terrified
now less blithe
she flied
across the heath
away from Raven
so dark
but the shaggy corvid
Bill so thick
gained quickly
on the little stick
of a bird
who scattered beholden
of her bids
Raven panted forth
a flood of rapture so divine
harmonious madness
in his mind
and seized the skylark
for his kind.
Nevermore, nevermore."

Samantha sat still, eyes fixed on his. "Yes, well," she said, "
I'm feeling the need for fresh air."

Bill took her hand and held it tight. "Please, I implore you. I'm sane.
Don't you think?"

"I don't know what to think!" she squawked. "To be honest, I'm a bit frightened."

Bill, himself afraid he'd lost her affection, pulled Samantha from 
her chair and cried, "I'll take you outside at once!" 

He led her beyond the heavy, arched doors, beyond the patio, through the 
dense field. He moved as if he were sleepwalking, transfixed by the 
luminous moon. But he was quickly roused by a flock of geese 
overhead, and stumbling for words, said,

They came to a pause at the top of the slope, and looked beyond the river. 
Lights sparkled from the tall buildings, stars fell from the sky, and Bill, 
again, felt overcome with trepidation.

 His legs grew spongy and he sensed himself losing equilibrium just 
before he tumbled down the hill to the edge of the river.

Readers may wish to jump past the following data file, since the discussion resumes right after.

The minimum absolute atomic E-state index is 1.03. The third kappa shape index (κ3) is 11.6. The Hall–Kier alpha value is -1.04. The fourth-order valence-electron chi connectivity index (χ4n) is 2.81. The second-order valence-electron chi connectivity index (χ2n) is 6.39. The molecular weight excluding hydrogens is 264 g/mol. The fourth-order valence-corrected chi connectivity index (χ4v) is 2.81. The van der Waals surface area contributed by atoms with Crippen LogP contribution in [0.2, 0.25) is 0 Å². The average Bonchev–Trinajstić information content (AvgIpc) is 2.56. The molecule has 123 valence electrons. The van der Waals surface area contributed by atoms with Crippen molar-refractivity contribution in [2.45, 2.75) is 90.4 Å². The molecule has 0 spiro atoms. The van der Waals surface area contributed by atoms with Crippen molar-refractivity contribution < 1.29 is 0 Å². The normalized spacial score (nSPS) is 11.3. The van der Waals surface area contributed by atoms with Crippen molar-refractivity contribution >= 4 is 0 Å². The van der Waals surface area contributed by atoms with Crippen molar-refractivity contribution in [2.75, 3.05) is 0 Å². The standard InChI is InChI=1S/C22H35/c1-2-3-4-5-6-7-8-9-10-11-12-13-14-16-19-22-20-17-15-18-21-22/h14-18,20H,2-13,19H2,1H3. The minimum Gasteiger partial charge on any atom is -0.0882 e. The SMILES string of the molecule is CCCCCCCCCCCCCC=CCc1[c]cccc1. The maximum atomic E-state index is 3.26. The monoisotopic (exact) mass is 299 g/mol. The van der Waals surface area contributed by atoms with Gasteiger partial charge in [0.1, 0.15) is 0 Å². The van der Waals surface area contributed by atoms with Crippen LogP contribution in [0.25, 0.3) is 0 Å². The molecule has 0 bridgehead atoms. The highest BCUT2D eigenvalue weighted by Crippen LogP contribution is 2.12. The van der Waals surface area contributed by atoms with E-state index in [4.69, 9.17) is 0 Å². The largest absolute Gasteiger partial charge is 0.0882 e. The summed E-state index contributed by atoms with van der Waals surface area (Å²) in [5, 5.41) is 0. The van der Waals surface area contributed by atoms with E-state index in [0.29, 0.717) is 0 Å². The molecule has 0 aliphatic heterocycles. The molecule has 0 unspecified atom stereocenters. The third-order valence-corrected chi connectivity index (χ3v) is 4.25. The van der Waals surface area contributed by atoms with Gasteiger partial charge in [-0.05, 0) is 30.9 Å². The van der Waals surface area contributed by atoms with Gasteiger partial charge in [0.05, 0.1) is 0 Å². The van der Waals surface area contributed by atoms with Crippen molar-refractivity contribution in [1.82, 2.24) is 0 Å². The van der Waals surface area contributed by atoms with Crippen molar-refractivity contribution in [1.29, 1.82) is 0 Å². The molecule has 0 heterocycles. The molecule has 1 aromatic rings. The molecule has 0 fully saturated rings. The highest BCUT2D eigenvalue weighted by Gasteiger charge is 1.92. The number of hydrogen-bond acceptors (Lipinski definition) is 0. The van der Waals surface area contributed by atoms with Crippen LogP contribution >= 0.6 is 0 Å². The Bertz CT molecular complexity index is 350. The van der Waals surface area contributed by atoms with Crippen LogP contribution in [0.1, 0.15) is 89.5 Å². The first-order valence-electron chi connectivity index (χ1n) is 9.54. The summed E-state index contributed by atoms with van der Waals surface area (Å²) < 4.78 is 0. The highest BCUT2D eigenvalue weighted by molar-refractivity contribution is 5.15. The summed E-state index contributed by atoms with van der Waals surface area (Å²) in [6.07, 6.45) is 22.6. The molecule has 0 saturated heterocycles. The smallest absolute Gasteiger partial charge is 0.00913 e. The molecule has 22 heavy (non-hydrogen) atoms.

Samantha shrieked with great 
and ran to him. 

Bill rose from the damp sod unaware of where he was or how he 
had come to be there, but keenly cognizant that he had, once again, 
left his lonely bed while still asleep. 
He was mortified.

He was afraid of what his somnambulate-somniloquist self
 might have done, for he knew that

Samantha understood immediatelythough his discordant tune hurt 
her earssweet, empathetic soul she was. "Don't fret, dear William. 
I had a feeling it was you, the Anthropologist, all along." 
She continued, "Its all right, 
"

They held each other tightly. This was a relationship 
he'd long want to study.
And a passionate embrace ensued.

"By the way, my sweet Samantha," William smiled,
his heart heavy no more, 
""

And then he kissed her.

[Source]
 Together they flew awayWilliam's
 tail quivering with joyhe'd never again somnambulate
He was home.

THE END

22 comments:

  1. "He was afraid of what his somnambulate-somniloquist self
    might have done."

    I wrote these exact words just last weekend. Go figure.

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  2. There are those who claim the great Shakespeare used similar flash cards in the creation of his works. The controversy perseveres to this very day.

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  3. David- Yeah, it was a bit of a stretch... but well, you know, I've only 1,000 cards to work with!

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  4. Munk- I didn't steal an opening line from you, now did I?! ;)

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  5. Robert- Really? I hadn't before heard that. Oh, I'd love to see the rhetoric in those flashcards. ;)